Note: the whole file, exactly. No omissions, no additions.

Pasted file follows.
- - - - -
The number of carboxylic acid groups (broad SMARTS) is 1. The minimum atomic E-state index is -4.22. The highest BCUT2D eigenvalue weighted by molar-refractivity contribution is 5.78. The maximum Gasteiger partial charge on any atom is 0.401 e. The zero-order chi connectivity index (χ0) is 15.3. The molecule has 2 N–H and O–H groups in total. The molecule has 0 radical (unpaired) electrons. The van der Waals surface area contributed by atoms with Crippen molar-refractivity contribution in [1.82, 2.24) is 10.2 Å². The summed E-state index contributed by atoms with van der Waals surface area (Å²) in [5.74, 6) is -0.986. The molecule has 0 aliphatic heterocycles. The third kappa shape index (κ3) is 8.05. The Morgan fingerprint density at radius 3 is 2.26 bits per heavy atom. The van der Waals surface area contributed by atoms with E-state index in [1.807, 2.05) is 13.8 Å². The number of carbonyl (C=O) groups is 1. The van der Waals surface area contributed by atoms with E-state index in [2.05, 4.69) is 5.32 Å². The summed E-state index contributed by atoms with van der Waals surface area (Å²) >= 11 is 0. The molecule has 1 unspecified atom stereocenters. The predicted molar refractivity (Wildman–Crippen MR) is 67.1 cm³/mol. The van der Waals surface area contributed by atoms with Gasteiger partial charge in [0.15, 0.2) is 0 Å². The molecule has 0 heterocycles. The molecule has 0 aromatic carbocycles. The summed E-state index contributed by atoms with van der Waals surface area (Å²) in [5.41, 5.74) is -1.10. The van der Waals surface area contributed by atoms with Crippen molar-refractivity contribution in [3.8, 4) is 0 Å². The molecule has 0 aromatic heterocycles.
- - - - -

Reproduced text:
The number of carboxylic acid groups (broad SMARTS) is 1. The minimum atomic E-state index is -4.22. The highest BCUT2D eigenvalue weighted by molar-refractivity contribution is 5.78. The maximum Gasteiger partial charge on any atom is 0.401 e. The zero-order chi connectivity index (χ0) is 15.3. The molecule has 2 N–H and O–H groups in total. The molecule has 0 radical (unpaired) electrons. The van der Waals surface area contributed by atoms with Crippen molar-refractivity contribution in [1.82, 2.24) is 10.2 Å². The summed E-state index contributed by atoms with van der Waals surface area (Å²) in [5.74, 6) is -0.986. The molecule has 0 aliphatic heterocycles. The third kappa shape index (κ3) is 8.05. The Morgan fingerprint density at radius 3 is 2.26 bits per heavy atom. The van der Waals surface area contributed by atoms with E-state index in [1.807, 2.05) is 13.8 Å². The number of carbonyl (C=O) groups is 1. The van der Waals surface area contributed by atoms with E-state index in [2.05, 4.69) is 5.32 Å². The summed E-state index contributed by atoms with van der Waals surface area (Å²) >= 11 is 0. The molecule has 1 unspecified atom stereocenters. The predicted molar refractivity (Wildman–Crippen MR) is 67.1 cm³/mol. The van der Waals surface area contributed by atoms with Gasteiger partial charge in [0.15, 0.2) is 0 Å². The molecule has 0 heterocycles. The molecule has 0 aromatic carbocycles. The summed E-state index contributed by atoms with van der Waals surface area (Å²) in [5.41, 5.74) is -1.10. The van der Waals surface area contributed by atoms with Crippen molar-refractivity contribution in [3.8, 4) is 0 Å². The molecule has 0 aromatic heterocycles.